Fundraising Basics 3

Fundraising Basics – Part 3: Organization – Successful fundraising requires organization and just one boss. It’s often best to imitate the military hierarchy in staffing your fundraiser.  Article includes recruiting tips, division of labor, and the importance of rewarding your fundraisers.

“A prudent person profits from personal experience, the wise one from the experience of others.”
– Dr. Joseph Collins

Fundraising Organization:

Now that your preparation and planning are underway, you’re ready to get organized. It’s surprisingly easy to do if you’re willing to make the right choices. If you doubt the importance of being organized, consider this quote:

Have only one boss
Things work best if you have only one person in charge. They can get input from committees and other sources, but leave the ultimate decision making to the chairperson of this fundraiser. Let them make the tough calls when needed and delegate the rest, maintaining only managerial oversight while keeping an eye on achieving the goal.

Imitate the military style of organization
Just like in the military, the troops do most of the work. The higher-ranking officers’ role is to make the strategic command decisions and send out orders. The lower ranks are tasked with carrying out those orders and leading by example.

Recruiting help
How to recruit enough adult volunteers is a common dilemma. You need to start early. Consider a plan that gets dads, grandparents, and even older siblings involved, and always offer details about what’s involved in terms of time and labor. If people know the specifics of what they’re getting into, they’re more likely to make a commitment than if they’re forced to make a leap into the great unknown.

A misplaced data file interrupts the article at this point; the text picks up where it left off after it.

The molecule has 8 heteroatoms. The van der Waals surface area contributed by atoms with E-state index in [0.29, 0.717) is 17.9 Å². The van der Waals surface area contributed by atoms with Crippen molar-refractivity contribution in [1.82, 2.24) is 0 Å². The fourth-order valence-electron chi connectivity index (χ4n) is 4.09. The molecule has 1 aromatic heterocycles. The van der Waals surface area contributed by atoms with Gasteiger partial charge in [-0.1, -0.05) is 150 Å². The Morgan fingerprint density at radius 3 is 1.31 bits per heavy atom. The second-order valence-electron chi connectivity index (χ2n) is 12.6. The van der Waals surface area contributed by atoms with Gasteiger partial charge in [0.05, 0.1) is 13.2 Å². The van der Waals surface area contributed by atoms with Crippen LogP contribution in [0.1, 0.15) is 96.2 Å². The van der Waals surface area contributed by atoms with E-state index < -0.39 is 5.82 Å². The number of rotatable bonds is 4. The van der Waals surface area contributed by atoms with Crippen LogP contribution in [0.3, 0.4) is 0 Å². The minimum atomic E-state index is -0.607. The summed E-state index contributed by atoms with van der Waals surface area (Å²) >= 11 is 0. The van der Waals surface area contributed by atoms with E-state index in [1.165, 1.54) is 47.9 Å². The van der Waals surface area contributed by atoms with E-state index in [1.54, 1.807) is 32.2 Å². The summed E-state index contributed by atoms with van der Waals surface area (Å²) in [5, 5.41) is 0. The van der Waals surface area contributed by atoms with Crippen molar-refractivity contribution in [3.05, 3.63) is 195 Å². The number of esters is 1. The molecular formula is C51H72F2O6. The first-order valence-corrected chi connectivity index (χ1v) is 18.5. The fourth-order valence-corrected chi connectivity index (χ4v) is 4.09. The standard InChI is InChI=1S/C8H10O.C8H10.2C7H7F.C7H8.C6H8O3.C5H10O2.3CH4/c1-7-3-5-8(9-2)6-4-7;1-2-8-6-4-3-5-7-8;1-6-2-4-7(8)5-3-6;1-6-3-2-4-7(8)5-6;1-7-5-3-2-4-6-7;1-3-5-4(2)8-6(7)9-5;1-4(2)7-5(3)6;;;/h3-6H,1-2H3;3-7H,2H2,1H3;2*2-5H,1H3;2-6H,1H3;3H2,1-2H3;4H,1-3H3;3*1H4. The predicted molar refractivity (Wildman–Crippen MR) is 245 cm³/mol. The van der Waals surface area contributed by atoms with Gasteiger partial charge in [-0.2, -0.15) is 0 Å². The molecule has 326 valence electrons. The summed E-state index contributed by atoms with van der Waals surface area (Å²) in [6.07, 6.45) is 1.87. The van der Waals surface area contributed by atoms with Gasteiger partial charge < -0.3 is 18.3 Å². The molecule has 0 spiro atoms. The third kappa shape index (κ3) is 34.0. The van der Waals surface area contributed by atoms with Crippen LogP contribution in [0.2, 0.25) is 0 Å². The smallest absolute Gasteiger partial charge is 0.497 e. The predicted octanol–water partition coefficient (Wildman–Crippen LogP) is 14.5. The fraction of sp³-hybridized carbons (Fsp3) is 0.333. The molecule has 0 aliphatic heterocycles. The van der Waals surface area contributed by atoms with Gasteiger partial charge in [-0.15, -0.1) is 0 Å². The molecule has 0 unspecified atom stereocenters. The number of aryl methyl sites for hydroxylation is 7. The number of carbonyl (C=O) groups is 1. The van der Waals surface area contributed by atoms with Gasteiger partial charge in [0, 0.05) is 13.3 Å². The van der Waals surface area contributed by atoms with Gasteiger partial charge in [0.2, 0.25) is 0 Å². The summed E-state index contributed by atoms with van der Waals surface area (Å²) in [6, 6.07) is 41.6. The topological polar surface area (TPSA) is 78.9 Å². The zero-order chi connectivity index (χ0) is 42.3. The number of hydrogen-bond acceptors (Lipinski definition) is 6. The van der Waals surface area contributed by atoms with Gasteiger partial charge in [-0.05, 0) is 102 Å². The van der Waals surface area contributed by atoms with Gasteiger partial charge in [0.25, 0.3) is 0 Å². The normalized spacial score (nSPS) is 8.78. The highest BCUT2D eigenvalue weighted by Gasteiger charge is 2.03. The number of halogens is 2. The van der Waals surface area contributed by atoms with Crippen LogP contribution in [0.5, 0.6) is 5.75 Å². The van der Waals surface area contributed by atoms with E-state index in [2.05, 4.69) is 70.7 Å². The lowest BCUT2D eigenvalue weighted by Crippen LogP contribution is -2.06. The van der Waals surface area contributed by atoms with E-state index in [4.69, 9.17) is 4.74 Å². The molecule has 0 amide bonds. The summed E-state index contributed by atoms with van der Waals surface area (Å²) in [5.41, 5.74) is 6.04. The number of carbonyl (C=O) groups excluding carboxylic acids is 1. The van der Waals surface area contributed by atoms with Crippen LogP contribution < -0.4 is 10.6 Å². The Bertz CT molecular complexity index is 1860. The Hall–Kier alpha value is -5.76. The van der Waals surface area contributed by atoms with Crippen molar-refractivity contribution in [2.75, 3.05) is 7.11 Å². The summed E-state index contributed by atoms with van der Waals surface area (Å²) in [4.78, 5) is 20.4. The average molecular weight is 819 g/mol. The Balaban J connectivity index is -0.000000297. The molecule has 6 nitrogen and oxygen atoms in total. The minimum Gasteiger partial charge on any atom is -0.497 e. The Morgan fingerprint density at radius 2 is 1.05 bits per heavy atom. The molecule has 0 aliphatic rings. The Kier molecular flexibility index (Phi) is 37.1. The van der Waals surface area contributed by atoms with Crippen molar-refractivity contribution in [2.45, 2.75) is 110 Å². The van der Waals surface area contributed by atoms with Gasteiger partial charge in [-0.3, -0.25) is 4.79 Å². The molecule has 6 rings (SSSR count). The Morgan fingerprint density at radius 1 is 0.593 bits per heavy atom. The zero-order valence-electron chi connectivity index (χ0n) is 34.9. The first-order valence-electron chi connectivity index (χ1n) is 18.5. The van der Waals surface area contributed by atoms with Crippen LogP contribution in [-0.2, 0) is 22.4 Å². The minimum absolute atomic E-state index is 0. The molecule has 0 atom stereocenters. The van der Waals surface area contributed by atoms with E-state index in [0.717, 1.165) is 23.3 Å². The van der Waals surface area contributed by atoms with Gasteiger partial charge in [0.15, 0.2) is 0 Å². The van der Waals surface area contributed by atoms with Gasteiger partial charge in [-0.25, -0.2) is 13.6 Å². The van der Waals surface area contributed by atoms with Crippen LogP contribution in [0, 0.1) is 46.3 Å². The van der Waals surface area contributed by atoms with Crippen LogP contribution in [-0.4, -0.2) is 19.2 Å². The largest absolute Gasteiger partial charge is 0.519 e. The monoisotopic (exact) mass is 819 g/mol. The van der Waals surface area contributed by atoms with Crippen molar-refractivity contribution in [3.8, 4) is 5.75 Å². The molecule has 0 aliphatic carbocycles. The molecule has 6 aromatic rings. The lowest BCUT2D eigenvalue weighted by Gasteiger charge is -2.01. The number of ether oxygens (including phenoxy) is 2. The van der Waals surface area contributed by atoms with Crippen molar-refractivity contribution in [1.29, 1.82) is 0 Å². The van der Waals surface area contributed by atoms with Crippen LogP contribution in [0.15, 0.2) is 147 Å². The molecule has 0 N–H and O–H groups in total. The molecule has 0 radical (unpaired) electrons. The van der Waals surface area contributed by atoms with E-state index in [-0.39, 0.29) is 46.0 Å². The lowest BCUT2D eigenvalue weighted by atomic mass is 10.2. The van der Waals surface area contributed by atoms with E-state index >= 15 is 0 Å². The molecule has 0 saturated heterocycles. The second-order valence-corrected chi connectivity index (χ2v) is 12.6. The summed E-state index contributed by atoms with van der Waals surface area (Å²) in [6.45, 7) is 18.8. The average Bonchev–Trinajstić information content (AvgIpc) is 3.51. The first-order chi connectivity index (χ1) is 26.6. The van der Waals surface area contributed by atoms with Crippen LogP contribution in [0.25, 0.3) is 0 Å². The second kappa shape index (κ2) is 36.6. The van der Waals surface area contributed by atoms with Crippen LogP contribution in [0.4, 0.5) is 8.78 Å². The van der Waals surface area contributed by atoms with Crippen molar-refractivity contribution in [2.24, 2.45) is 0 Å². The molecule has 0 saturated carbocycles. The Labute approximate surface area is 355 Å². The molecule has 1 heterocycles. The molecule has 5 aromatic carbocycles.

Division of labor
Be sure to break every area into manageable chunks. Don’t overload anyone. That way your organization members and volunteers will return to help the next time. Otherwise, you face a high turnover rate and a loss of valuable experience.

Buddy up
Use co-chairs for key roles with the junior one being groomed for taking the top slot in the future. Employ the buddy system for double checks on form completeness and order tallies. Be sure that two people count all funds received in separate counts.

Keep a database
Maintain records of staff, volunteers, and merchant supporters. Keep adding to it with good notes about skill sets and additional relationship information. For example, if a dry cleaners gives you ten discount coupons to use to reward your volunteers, make a note of it and ask afterwards if the merchant gained new customers from it. Jot down referrals to other merchants, etc.

Motivate your volunteers
Enthusiasm is contagious. Make sure everyone knows what reaching the organization’s goal will mean. Motivate your team by having each one take personal ownership of a piece of the group goal. Give the right rewards for a job well done.

Recovery time
Organizations need recovery time between major fundraisers for volunteers, community, and especially parents. Don’t ever do continuous fundraising. You’ll wear out your volunteers and burn up your support base. Do major fundraisers on a set schedule, do them right, and then take at least a month off.

Click here for Fundraising Basics – Part 4

Click here for Fundraising Basics – Part 2